Thursday, February 19, 2009

DirBuster Shoots and Scores!

There's a new tool I'm using as part of my security assessments and it is DirBuster. Developed by James Fisher and now available from OWASP, DirBuster's purpose is to sniff out the existence of directories and files on a server. Nothing more and nothing less. I did not have high expectations when grabbing a copy of DirBuster from the OWASP site. I was shocked at how many features it provides and how well it performs! Don't let the version number of 0.12 fool you. It's a very capable and polished tool.

DirBuster is written in Java (requires v1.6 or above), and the user interface is simple and intuitive. Even the look and feel is top-notch - much better than WebScarab or Burp Suite, for example, which use the default Swing look and feel. James wisely chose to use JGoodies, an open source library designed to make a more esthetically-pleasing Java user interface.

Once you start a scan, DirBuster goes to work. It lists directories and files as they are found. Since some servers don't return 404/Not Found for non-existent directories and files, DirBuster identifies positive hits by comparing each response to a base response for a known, non-existent resource.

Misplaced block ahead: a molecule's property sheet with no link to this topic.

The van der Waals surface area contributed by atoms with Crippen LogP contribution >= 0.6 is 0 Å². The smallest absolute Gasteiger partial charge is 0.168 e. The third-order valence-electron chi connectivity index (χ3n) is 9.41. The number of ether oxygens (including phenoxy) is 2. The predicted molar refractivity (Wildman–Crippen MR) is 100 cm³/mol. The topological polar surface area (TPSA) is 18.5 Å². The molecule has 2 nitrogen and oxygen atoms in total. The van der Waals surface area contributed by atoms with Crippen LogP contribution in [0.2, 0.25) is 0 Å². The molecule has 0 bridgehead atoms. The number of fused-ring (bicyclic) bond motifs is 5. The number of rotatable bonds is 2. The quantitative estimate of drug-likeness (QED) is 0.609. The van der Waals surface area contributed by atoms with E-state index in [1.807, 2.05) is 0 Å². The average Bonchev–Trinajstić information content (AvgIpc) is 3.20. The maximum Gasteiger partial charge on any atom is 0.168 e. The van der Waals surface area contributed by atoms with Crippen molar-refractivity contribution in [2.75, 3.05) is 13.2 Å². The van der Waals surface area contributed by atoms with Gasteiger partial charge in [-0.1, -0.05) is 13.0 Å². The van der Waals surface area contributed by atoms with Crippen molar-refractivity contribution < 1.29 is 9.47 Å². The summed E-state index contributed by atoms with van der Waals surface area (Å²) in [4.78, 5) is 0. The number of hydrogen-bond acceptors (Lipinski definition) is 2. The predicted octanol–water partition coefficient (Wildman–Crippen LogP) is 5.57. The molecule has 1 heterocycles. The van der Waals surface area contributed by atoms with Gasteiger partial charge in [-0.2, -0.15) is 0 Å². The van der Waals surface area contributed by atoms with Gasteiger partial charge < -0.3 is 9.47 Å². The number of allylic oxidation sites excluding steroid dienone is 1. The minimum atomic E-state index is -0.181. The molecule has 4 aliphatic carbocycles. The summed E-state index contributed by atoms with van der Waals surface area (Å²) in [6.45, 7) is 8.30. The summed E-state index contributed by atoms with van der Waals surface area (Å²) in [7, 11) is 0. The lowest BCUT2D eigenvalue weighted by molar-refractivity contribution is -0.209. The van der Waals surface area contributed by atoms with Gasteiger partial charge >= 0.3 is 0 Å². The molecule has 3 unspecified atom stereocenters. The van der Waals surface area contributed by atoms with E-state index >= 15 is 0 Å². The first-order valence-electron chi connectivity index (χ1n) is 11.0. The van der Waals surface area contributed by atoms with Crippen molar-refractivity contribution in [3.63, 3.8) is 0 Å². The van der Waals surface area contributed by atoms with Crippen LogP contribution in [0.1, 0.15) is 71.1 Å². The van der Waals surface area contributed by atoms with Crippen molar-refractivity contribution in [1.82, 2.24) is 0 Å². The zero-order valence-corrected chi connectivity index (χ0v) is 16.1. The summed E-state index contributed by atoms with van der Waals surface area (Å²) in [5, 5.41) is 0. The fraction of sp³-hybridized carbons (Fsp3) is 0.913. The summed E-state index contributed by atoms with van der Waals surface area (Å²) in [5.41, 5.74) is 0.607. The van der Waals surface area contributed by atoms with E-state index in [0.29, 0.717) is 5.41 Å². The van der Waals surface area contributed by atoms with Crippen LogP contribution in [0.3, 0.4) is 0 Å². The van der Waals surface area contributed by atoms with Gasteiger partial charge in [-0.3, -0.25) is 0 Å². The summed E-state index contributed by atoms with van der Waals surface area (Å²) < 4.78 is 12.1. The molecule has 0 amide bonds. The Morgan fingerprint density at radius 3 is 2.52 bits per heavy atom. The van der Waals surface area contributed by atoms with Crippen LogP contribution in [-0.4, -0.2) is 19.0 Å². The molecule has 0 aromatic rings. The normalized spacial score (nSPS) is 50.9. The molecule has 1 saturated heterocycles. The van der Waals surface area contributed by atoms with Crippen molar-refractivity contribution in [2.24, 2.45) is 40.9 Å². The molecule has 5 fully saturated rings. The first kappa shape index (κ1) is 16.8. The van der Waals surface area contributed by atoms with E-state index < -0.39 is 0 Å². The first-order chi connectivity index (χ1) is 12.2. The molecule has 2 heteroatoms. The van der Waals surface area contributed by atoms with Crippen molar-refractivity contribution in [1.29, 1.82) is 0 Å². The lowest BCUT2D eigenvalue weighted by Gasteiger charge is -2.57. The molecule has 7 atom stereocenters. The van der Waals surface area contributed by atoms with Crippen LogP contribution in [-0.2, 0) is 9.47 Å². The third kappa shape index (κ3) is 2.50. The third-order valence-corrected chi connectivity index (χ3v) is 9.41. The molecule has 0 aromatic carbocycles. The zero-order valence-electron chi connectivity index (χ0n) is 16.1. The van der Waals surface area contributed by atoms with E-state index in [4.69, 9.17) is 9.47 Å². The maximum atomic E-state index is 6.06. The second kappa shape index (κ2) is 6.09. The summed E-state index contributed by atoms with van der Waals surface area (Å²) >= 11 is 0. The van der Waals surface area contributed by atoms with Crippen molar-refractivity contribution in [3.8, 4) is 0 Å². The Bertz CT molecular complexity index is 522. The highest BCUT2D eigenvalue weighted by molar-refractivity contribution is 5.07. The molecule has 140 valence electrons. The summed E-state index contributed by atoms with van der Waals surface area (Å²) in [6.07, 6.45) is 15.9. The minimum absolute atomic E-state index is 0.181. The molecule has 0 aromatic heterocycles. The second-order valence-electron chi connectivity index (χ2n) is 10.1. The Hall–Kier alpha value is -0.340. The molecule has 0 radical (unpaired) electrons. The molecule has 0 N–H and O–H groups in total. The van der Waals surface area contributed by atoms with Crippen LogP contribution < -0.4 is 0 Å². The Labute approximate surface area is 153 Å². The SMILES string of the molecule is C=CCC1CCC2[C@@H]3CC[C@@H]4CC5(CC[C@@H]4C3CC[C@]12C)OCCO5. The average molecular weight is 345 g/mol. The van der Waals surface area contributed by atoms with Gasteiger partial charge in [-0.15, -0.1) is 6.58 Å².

Some of the bells and whistles in DirBuster include:

  • configurable number of threads and ability to throttle up or down while a scan is running
  • ability to scan for directories, files, or both
  • file checks are done using extension(s) of your choice
  • ability to narrow a scan to a particular subdirectory
  • ability to do recursive scanning
  • ability to load payloads from a file or to configure pure brute forcing
  • customizable request headers
  • support for basic, digest, and NTLM authentication
  • fuzzing capability for resources that are referenced by URL parameter
  • ability to send traffic through a proxy
  • an informative scan status screen
  • report generation (text files)
  • automatic update feature
For being so polished, DirBuster has some quizzical misspellings. Another small quibble is that the tool's "advanced options" are not saved after you close it down. The author told me there is a new version in the works, and both of these issues will be addressed.


Peter 6/16/2009 10:11 PM  

Good Summary of DirBuster, I agree that it is a top notch tool.

Jock Pereira 2/14/2010 12:56 PM  

Great review, thanks! I included DirBuster in my list of top 10 directory enumeration tools.. if you are interested it sits at:

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